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Horrified foodies claim they will never eat Parmesan cheese again after finding out how it’s made: ‘I think I am going to be sick’
- Parmesan cheese is made using animal rennet
- The substance is found in the stomach of young mammals
- The use of rennet makes the cheese not vegetarian-friendly
Foodies have been left horrified after finding out exactly how Parmesan cheese is made – with many swearing to never eat it again.
In a viral outburst, one woman declared her shock at the discovery the popular cheese contains a substance from a calf’s stomach.
‘Today years old when I found out Parmesan cheese is made from baby cow’s stomach and I could go cry. I’m just gonna have to go full vegan at this point,’ she said in a tweet.
The substance known as animal rennet is an essential ingredient in traditional Parmesan, a fact that sent many vegetarians especially into a spin.
Rennet is an enzyme found in the lining of mammal stomachs, typically young cows, sheep or goats, that helps them digest their mother’s milk.
Vegetarian foodies are sharing their shock at the ‘horrifying’ discovery that Parmesan cheese is made using rennet, a substance found in a baby cow’s stomach
The animals have to be killed for cheesemakers to extract the substance making anything with the ingredient not suitable for vegetarians.
‘Wow I had never heard that! Dairy is scary for real,’ someone responded.
‘Horrifying! Why are we eating baby anything as a species?’ asked a second.
What is rennet?
Rennet is usually taken from the fourth stomach of a relatively young grazing animal like calves, goats, or lambs.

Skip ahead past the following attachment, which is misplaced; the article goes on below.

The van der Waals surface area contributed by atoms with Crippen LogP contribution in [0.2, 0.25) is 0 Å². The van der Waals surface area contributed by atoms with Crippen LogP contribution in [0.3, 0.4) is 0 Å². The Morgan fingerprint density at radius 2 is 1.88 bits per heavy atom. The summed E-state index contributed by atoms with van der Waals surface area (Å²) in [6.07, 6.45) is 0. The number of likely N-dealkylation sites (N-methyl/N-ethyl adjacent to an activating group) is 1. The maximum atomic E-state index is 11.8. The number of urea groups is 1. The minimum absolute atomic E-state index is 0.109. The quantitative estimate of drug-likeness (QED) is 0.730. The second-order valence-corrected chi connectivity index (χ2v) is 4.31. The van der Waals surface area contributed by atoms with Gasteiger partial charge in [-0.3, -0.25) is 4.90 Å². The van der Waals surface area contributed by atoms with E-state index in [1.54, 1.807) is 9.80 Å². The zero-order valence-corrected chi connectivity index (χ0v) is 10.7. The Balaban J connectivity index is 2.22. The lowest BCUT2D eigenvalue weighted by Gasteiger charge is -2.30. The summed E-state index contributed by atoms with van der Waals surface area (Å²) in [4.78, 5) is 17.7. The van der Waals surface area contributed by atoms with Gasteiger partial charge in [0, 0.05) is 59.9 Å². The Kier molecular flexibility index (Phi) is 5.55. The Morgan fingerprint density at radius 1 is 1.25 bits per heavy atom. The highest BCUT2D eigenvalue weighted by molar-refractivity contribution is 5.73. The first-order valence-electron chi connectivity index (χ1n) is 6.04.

That stomach is prized for its concentration of an enzyme called chymosin, which gradually loses its potency over time as grass replaces milk in that animal’s diet.
Traditionally, getting that rennet has meant slicing the stomachs of young calves into little pieces dropped into salt water or whey, with something acidic like wine or vinegar used to help draw out the enzymes.
Once that solution’s filtered out, it can coagulate a significantly larger quantity of milk.
More modern methods use a bit of more precise chemistry to yield more potent rennet, but a calf’s stomach is still involved.
Source: All Recipes
‘I did not know. This makes me very sad. I like Parmesan but don’t think I can ever eat it again,’ a third admitted.
One user replied saying, while the fact is common knowledge for many, she often sees dishes with Parmesan offered to vegetarians at restaurants.
‘You’re not alone – I still see ‘eggplant Parmesan’ as a ‘vegetarian’ option at restaurants or as suggested recipes in ‘vegetarian’ articles,’ she wrote.
‘It’s one of the few cheeses that is still made that way,’ another pointed out while a third said: ‘Most hard cheese is made with rennet’.
Other cheeses traditionally made with the animal product include Gorgonzola, Pecorino Romano, Camembert, Gruyère, and Manchego.
However vegetarians need not despair yet as some explained cheese producers have started using animal-friendly rennet.
‘Rennet doesn’t have to be from animal sources, there are vegetarian variants that work the same. That but it’s true that you’ll have to check for this to be able to say it’s actually vegetarian,’ one person wrote.
‘Most rennet today uses genetically-engineered yeast and bacteria in its production, rather than calf stomachs. There are obviously still some products that use calf stomachs (as a matter of tradition), but most mass-produced cheese uses GMO rennet,’ another agreed.
‘This process is outdated and not used anymore because of mass manufacturing (as far as I know)! You are safe to eat your parm!’ a third said.
Can Parmesan cheese ever be suitable for vegetarians?
Traditional Parmesan is referred to as Parmigiano-Reggiano, a highly regulated cheese made in Italy under strict guidelines.
A hard-aged cheese made from cow’s milk, it’s made using an ingredient that may be foreign to non-cheesemakers: calf rennet.
The use of rennet is essential to the production of traditional Parmigiano Reggiano.
Parmesan cheese is a close cousin of Parmigiano Reggiano that can be made elsewhere without stringent regulations; it may or may not contain calf rennet.
Other cheeses in the larger Parmesan family can be made with vegetarian rennet (also called microbial or plant-based rennet) that is not derived from animals.
Clues that a cheese is vegetarian can be found on food labels that clearly indicate the product is animal-free.
In the absence of such transparency, you can look for ‘microbial rennet’ on the ingredient list, or stick with Kosher products, which religiously use vegetarian rennet.